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Choline Although choline is not a true vitamin in the classical sense, it is an important nutrient as a source of labile methyl groups. It is synthesized by many animal spe- cies. Certain physiological states or clinical disorders may result in relative deficiencies and subsequent needs for choline dietary supplements, however. Choline was originally isolated from hog bile. NUTRITIONAL ROLE Dietary Requirements of Various Species Dietary requirements for choline have been estab- lished for the young of several species including the chicken, pig, rat, and dog (see the appendix table). Most animals can produce all of the choline they need by he- patic synthesis. This synthesis can be insufficient for the needs of rapidly growing poultry or for the young of other species when fed diets deficient in methyl groups, however. In these cases, dietary supplements of choline are required to alleviate growth depression and/or he- patic steatitis. Choline-deficient chicks and poults also show a condition called chondrodystrophy (perosis). Chondrodystrophy is characterized by hemorrhaging and flattening of the tibiometatarsal joint, rotation of the metatarsus, and, ultimately, displacement of the Achil- les tendon from its chondyles, resulting in crippling (Na- tional Research Council, 1984~. The chick's choline requirement is substantial (aproximately 1,300 mg/kg of diet) until about 13 weeks of age, after which time endogenous synthesis can apparently satisfy physiolog- ical demands. Berry et al. (1943), Marvel et al. (1943), and Mishler et al. (1946) found that the apparent choline requirements of chicks are increased by including soybean meal in the diet. Soybeans contain significant amounts (in excess of 2,500 mg/kg) of choline. Therefore, it has been sug- gested that the biological availability of choline in this feedstuff may be relatively poor. Molitoris and Baker (1976) reported that choline in soybean meal is only 60 to 75 percent available for supporting chick growth. The chick growth data of Fritz et al. (1967) presents a some- what higher estimate of 85 to 89 percent. Biochemical Functions Choline has three important functions in metabolism (Chan, 1984~. As the acetyl ester, acetylcholine, it serves as a neurotransmitter. It is also metabolized to phos- phatidyl choline (lecithin). In this form, choline has structural functions in biological membranes and in tis- sue lipid utilization. Choline is also oxidized to betaine, serving as a source of labile methyl groups for the for- mation of methionine from homocysteine and of cre- atine from guanidoacetic acid. FORMS OF THE VITAMIN Choline occurs in biological tissues in the free form (trimethylethanolamine) and as a component of lecithin, acetylcholine, and other phospholipids (see Figure 18~. The form most commonly used for supplementation of diets is choline hydrochloride, which may be in liquid, deliquescent, or solid form. Various investigators have also used choline dihydrogen citrate and cytidine di- phosphate choline (CDP-choline). ABSORPTION AND METABOLISM Little is known of the absorption of choline. Because intestinal microflora break down choline in the large 77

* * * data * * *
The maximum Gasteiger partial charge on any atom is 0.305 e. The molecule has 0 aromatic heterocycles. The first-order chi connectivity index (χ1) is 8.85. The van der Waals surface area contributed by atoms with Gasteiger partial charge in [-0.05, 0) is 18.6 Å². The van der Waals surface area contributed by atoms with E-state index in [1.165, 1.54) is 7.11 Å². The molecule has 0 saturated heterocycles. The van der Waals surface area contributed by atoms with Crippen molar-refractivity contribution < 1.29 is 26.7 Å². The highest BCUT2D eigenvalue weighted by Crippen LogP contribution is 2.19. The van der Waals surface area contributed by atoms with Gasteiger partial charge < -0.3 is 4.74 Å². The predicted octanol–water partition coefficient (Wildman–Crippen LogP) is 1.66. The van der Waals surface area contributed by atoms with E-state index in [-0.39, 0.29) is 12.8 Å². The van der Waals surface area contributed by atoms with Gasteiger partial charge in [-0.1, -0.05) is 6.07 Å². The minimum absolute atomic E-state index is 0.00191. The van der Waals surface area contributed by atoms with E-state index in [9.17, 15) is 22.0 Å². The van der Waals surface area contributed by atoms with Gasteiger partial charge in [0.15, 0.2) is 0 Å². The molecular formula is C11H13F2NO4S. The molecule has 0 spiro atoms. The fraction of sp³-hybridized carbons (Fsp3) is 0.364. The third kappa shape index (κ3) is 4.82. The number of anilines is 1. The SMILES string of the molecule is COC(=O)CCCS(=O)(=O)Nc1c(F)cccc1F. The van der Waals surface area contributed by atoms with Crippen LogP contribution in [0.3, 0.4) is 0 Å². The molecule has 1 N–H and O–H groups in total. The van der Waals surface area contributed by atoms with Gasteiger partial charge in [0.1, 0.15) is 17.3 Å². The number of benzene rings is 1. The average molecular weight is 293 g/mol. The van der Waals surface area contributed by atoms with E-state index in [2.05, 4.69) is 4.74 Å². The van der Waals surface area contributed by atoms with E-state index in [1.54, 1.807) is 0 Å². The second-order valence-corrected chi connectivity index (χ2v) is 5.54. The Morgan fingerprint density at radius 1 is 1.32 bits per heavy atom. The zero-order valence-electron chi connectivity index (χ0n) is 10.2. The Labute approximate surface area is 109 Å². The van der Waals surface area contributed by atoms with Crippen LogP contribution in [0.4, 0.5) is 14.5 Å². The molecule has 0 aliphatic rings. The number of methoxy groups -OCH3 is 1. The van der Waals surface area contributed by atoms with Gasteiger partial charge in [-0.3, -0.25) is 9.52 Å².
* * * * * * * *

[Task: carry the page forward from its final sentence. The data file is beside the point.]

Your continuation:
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78 Vitamin Tolerance of Animals CH3 CH3 N+-CH2-CH2 OH CH3 Choline (,B-hydroxyethyltrimethyl- ammonium hydroxide) -OH FIGURE 18 Chemical structure of choline. intestine to trimethylamine, absorption can be assumed to take place in the small intestine. All species are capable of synthesizing choline in the liver by the methylation of ethanolamine, which uses methyl groups from S-adenosyl methionine. The process occurs in two steps, each involving a different methyl transferase. Limitations in the availability of methyl groups, therefore, can reduce endogenous cho- line production. Methionine has a choline-sparing ef- fect. For swine, it has been estimated that when methionine is fed at levels in excess of that required for normal rates of protein synthesis, 4.3 mg of methionine was equal to 1 mg of choline in providing methylating capacity (National Research Council, 1979~. According to Mookerjea (1971), the hepatic accumu- lation of lipids in both choline- and methyl group- deficient rats is due to decreased formation of low-density lipoproteins, which results from inadequate amounts of lecithin. Choline is important in the transfor- mation of the immunoreactive cells. Nauss and New- berne (1980) reported that the thymus gland was hypocellular in rats born from choline-deficient parents. This symptom suggests that defective cellular prolifer- ation is due to impaired DNA synthesis. Beisel (1982) reported impaired chemotaxis in macrophages and de- pressed T-lymphocyte response. Plasma choline may be used as a criterion of ade- quacy. Growth rate, satisfactory reproduction, and lipid levels of livers and kidneys also have been used. HYPERVITAMINOSIS Neumann et al. (1949), Kroenig and Pond (1967), and Dobson (1971) have reported no adverse effects of cho- line supplementation in swine. In fact, the growth rate improved (see Table 17~. Studies with poultry indicated similar tolerance to high levels of choline. Ketola and Nesheim (1974) pro- vided levels of 500 to 2,500 mg of choline (as choline dihydrogen citrate)/kg of purified diet to day-old leghorn-type of chickens. They noted no adverse effects on growth over a 21-day period. In fact, they noted that increasing the level of the vitamin above 500 mg/kg of diet reduced chondrodystrophy to zero. Some leghorn- type of laying hens at 30 weeks of age and 80 percent of egg production were fed purified diets containing either no choline chloride or 1,400 mg/kg. Ketola and Nesheim noted no adverse effects on egg production during a 12- week period. Supplementation of the diet with choline chloride led to significant increases in both BW gain and feed intake. Jukes (1941) fed diets containing either no choline or 2,000 mg/kg (presumed to be the chloride form) to turkey poults from hatching. [ukes reported an improvement in growth and a reduction in chondrodys- trophy. Crawford et al. (1969) and March and MacMil- lan (1979) reported no deleterious effects in laying hens fed diets containing up to 5, 730 mg choline/kg (added as choline HCl). Other studies have revealed adverse effects of high levels of choline. Saville et al. (1967) fed day-old broilers graded levels of choline chloride from 400 to 2,200 ma/ kg of diet. They noted hyperexcitability and muscular incoordination after 7 weeks in those animals fed the 2,200 mg/kg. Similar signs developed later in the other treatment groups. Growth after 6 weeks of age was de- pressed in the groups receiving 1,320, 1,760, and 2,200 mg/kg. The problem was overcome by withdrawal of the choline chloride or by provision of additional pyri- doxine. Deeb and Thornton (1959) fed semipurified di- ets containing supplementary choline chloride at levels up to 8,800 mg/kg to day-old broiler chickens to 4 weeks of age. Growth rate was maximized with 880 to 1,760 mg choline chloride/kg of diet. They reported a depres- sion in BW and feed efficiency with a dietary level ex- ceeding 2,200 mg/kg. This level was slightly above the one Jukes (1941) found to be well tolerated by broilers. Davis (1944a) showed that daily oral administration of 5 g of soybean lecithin (equivalent to 150 mg of choline) to dogs resulted in a maximum number of erythrocyte reduction that took place after 12-25 days. This condi- tion persisted for at least 10 days after the cessation of lecithin feeding. Similarly, daily doses of 8 mg of choline hydrochloride/kg of BW also significantly reduced red blood cell numbers. In this case, more than 10 days were required for maximum red blood cell number depres- sion to occur. Davis (1944a) suggested that choline ad- ministration depressed erythropoeisis by increasing the oxygen supply to the bone marrow. Davis (1944b) found that choline chloride induced a hyperchromic anemia in about 15 dogs. The anemia was produced by giving the dogs single doses of 10 mglkgl day of choline chloride by stomach tube. Once the ane- mia was established, the same dose was continued twice daily. When the erythrocyte numbers were further re- duced, a third daily dose was added. One dog was placed